The Supreme Court decision applied only to the New Orleans law. The decision  acknowledged but did not address a 2009 state law that allows parish tax collectors to hire outside contractors and charge a 10 percent fee. Barrios wrote that law, too, according to his LinkedIn profile and his executive profile on Archon’s website.

The statute, like the New Orleans ordinance, “also purports to authorize a ten percent ‘commission’ to an attorney who assists a tax collection in the collection of delinquent taxes,” the ruling said. However, it went on, “the validity of this provision was not litigated before the district court in this case.”

Archon continued building its business, charging a 10 percent fee, elsewhere in the state. Still, the court’s ruling in the New Orleans case clearly made its deals vulnerable. Amendment 3 would solve that problem.

During debate in the Legislature this spring, State Rep. Major Thibaut, D-New Roads, was openly skeptical of House Bill 488, the resolution calling for the vote on the amendment. Thibaut ultimately voted for the bill, and it overwhelmingly cleared both legislative chambers. But he said he still wonders if the amendment was written entirely on Archon’s behalf.

“I don’t know if they’re the only one that does that kind of work, makes that kind of software, but it sure seems like they’re the only game in town,” Thibaut said. “I always had questions about this.”

Even as the legality of privatizing the work was in question, Archon by 2012 had secured contracts with 29 of the state’s 64 parishes, as well as 22 cities, according to the company’s bid for New Orleans’ business. In his interview with The Lens, Barrios said he did not know offhand how many Louisiana contracts the company has now.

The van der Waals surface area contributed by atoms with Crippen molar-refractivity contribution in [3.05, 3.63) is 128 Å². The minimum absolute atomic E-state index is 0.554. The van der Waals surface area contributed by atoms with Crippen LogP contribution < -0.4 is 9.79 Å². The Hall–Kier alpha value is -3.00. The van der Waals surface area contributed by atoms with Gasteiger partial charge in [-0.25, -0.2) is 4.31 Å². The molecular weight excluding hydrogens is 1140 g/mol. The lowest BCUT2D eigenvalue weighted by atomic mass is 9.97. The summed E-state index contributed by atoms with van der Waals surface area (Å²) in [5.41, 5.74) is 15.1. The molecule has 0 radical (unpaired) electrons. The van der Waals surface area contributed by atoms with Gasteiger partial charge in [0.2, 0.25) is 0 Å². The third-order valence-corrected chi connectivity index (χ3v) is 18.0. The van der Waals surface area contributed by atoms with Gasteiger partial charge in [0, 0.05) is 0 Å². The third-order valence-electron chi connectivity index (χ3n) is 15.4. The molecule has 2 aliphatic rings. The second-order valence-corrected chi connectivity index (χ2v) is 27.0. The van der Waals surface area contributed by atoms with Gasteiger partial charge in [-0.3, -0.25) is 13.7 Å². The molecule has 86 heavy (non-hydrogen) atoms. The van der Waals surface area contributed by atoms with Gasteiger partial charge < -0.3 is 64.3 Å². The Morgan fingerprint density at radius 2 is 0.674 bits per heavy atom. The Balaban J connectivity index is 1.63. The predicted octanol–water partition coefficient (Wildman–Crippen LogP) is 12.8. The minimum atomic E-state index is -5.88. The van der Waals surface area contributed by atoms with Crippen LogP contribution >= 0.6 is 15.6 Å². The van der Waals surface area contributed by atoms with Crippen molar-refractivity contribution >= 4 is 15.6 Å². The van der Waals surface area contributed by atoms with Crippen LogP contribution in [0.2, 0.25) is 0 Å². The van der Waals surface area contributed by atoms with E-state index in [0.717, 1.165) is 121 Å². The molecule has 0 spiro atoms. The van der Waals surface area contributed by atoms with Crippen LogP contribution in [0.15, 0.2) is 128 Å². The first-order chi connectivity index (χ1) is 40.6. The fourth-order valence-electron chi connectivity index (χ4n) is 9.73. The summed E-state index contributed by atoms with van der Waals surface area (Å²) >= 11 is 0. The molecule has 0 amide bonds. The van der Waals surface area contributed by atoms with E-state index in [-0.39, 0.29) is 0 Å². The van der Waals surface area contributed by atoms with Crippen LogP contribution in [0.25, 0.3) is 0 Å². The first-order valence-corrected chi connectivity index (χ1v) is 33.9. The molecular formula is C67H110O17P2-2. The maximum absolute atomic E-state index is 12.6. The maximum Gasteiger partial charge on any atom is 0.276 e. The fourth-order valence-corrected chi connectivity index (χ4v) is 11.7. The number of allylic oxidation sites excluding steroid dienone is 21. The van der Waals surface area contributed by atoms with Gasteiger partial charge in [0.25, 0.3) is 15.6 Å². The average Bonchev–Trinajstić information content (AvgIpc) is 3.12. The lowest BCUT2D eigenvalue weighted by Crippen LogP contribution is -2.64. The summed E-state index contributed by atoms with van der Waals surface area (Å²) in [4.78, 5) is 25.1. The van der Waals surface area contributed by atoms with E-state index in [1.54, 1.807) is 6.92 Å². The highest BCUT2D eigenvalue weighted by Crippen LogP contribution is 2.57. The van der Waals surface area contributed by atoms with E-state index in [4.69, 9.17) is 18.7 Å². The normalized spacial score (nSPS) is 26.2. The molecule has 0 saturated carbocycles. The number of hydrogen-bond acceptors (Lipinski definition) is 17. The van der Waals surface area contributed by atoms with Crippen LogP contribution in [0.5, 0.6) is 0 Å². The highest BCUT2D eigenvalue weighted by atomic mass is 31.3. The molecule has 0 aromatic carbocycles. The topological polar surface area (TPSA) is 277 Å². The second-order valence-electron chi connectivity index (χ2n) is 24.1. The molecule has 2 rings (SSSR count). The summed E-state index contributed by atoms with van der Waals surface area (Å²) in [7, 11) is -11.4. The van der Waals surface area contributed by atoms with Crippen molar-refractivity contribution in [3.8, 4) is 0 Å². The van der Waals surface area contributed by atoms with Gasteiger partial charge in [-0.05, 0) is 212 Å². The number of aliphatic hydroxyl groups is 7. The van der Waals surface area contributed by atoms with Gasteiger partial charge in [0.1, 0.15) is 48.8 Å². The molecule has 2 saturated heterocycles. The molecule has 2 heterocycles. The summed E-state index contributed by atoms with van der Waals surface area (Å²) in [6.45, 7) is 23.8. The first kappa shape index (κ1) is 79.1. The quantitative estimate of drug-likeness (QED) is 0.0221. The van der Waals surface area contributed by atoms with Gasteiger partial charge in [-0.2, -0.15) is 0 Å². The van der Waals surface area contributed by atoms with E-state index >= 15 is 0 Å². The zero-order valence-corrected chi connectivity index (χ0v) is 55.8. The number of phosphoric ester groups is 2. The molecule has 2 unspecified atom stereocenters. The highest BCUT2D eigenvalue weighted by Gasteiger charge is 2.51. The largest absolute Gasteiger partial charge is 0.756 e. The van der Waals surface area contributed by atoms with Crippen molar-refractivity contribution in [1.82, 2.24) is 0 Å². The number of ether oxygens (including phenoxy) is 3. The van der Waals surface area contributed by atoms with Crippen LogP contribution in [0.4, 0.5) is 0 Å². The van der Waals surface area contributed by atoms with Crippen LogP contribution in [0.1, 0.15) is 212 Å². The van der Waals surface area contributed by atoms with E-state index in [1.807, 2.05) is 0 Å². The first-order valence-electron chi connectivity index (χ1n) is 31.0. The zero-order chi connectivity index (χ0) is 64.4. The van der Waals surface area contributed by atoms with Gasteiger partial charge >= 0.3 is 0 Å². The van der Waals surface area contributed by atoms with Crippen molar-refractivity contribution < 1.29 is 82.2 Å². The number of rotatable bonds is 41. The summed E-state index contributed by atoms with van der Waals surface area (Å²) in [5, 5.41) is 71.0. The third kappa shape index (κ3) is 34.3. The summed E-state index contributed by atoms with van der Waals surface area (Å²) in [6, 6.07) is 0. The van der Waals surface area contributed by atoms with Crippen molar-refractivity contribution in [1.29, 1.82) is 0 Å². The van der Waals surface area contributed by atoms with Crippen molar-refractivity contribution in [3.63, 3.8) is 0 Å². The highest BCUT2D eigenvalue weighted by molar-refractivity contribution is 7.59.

Since the company’s founding in 2008, Archon has contributed tens of thousands of dollars to political campaigns in Louisiana. Many of those contributions went to sheriff candidates. Sheriffs are the tax collectors for most parishes. The company made three donations totaling $10,000 to New Orleans Mayor Mitch Landrieu. Archon also has sponsored events for the Louisiana Sheriff’s Association and the Louisiana Municipal Association.

“All of this Archon stuff, I think, is coming down from the associations,” Thibaut said. Sheriffs, he said, “aren’t really in the position to buck the trend and question their associations.”

 The Louisiana Municipal Association, a private, nonprofit trade group representing city governments, has become the public face for Amendment No. 3. Harris testified in favor of the measure at the House Ways and Means Committee this spring.

“There are instances where government is restricted by resources, either budget or personnel,” Harris told The Lens. “When you do have a contractor, they do have a responsibility to get it right and do it right.”